- You can also spot multiple points and see if
**x**and**–x**share the same coordinate.

- If the graph is symmetric about the
**origin**, the function is**odd**. How do we do this?- Imagine folding the graph diagonally (check both directions) and see if the two graphs would lie along with each other.
- You can also spot for multiple points and see if
**x**and**–x**share the y-

### Are there functions that are neither odd nor even?

Should all functions be either odd or even? No. There are instances where a function neither meets the definition of even and odd functions. The function **f(x) = (x + 1) ^{2} **is an example of a function that is neither odd nor even.

Let’s go ahead and observe the expression for **f(-x)**:

f(x) = (x + 1)^{2}

f(-x) = (-x + 1)^{2}

= (1 – x)^{2}

= 1 – 2x + x^{2}

Compare this expression with the expanded form of f(x) and –f(x).

Test for Odd Function: f(-x) = -f(x) | Test for Even Function: f(-x) = f(x) |

-f(x) = -(x + 1) =-(x =-x f(-x) ≠ -f(x) | f(x) = (x + 1) =x f(-x) ≠ f(x) |

This shows that a function such as f(x) = (x + 1)^{2} can neither be odd nor even.

If you look at the **f(x) graph**, you can see that it is not symmetric about the origin or the y-axis. This further confirms that the function is neither odd nor even.

Just like that, we’ve covered all essential topics on even and odd functions. With all the properties, rules, and definitions that we just learned, we are now ready to work on more examples to understand even further and odd functions.

**Example 1**

Fill in the blank with either **odd** or **even** to make the following statements true.

- The functions f(x) and g(x) are both even functions, so their sum would also be an _________ function.
- The composition of f(x) and g(x) returns an odd function, so both f(x) and g(x) are _________ functions.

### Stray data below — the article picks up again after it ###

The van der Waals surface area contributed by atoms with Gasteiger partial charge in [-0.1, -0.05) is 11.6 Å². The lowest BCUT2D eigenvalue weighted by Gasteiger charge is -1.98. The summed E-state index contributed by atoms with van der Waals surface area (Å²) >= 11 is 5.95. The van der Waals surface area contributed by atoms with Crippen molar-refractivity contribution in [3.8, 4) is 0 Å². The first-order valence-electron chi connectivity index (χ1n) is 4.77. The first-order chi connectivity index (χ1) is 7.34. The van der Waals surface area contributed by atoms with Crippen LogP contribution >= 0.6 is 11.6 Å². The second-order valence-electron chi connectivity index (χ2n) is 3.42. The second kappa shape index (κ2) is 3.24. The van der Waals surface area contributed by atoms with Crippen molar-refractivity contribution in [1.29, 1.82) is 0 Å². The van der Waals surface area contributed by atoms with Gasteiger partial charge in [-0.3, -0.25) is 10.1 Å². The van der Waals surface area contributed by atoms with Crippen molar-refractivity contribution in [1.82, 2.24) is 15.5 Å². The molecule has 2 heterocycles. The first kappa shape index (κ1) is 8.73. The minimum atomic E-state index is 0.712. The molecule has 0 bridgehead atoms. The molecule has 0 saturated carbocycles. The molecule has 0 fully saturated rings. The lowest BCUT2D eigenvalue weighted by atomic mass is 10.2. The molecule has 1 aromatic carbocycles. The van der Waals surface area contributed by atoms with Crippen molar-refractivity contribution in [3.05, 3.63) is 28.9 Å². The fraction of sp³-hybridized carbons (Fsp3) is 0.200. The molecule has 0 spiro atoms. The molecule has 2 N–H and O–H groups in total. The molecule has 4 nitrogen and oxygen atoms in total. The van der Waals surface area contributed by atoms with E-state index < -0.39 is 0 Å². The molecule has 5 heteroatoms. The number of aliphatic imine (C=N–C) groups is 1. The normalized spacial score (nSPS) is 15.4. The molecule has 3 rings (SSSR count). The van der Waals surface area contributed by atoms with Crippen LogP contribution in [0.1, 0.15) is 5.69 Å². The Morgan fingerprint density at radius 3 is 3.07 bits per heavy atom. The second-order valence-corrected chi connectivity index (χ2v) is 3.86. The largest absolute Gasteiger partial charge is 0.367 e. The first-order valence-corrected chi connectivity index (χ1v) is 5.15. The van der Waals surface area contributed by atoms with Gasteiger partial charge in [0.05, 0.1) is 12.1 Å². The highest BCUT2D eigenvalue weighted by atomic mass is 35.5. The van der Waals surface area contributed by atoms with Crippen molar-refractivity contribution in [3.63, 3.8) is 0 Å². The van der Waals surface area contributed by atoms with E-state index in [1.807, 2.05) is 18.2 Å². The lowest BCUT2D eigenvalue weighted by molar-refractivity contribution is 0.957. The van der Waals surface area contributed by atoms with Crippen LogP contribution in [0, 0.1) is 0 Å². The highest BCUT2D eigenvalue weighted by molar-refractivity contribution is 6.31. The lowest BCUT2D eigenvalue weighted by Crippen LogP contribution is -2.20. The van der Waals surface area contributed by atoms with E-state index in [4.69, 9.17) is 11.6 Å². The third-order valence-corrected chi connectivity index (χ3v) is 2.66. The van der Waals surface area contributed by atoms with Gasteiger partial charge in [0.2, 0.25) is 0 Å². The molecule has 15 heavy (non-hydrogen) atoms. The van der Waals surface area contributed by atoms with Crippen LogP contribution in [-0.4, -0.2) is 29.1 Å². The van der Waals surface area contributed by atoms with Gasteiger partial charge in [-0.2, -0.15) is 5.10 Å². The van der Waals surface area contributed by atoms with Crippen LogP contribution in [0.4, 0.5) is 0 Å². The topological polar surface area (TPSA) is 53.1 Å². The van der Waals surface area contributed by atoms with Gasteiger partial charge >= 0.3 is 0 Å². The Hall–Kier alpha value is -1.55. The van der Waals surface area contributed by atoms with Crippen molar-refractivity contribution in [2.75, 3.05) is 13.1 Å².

- The absolute value of an odd function is an _____________ function.

__Solution__

- The sum of two even functions will also be
**even**. - The composition of two odd functions will also be
**odd**. - Let’s say f(x) is odd, so f(-x) is equal to -f(x). Taking the absolute value of this function returns f(x) back. This means that the function is
**even**.

** **

**Example 2**

Determine whether **f(x)**, **g(x)**, and **h(x)** are either even or odd functions using their tables of values shown below.

a.

x | -4 | -2 | 0 | 2 | 4 |

f(x) | 17 | 5 | 1 | 5 | 17 |

b.

x | -3 | -1 | 0 | 1 | 3 |

f(x) | 18 | 4 | 1 | 4 | 18 |

c.

x | -4 | -2 | -1/2 | 0 | 1/2 | 2 | 4 |

h(x) | -64 | -8 | -1/8 | 0 | 1/8 | 8 | 64 |

__Solution__

Observe how the values on each half of the table look like. Are the corresponding values equal? Are the values on the left-hand side the negative value of the ones on the right?

- We can see that table of values for f(x) show identical values for f(-x) and f(x), the function is even.
- We can say the same for the values shown for g(x), so the function is even.
- The left-hand side of the tables are the negative values of the one on the side, so the function is odd.

**Example 3**

Identify whether the following functions are even, odd, or neither.

- f(x) = x
^{2}– 1 - g(x) = |x -1|
- h(x) = -3x
^{5}

__Solution__

Replace **x** with **-x** and check the function’s expression. If f(-x) returns the same function, we can conclude that the function is even. If it returns the same function, but with its coefficients having opposite signs, it is odd.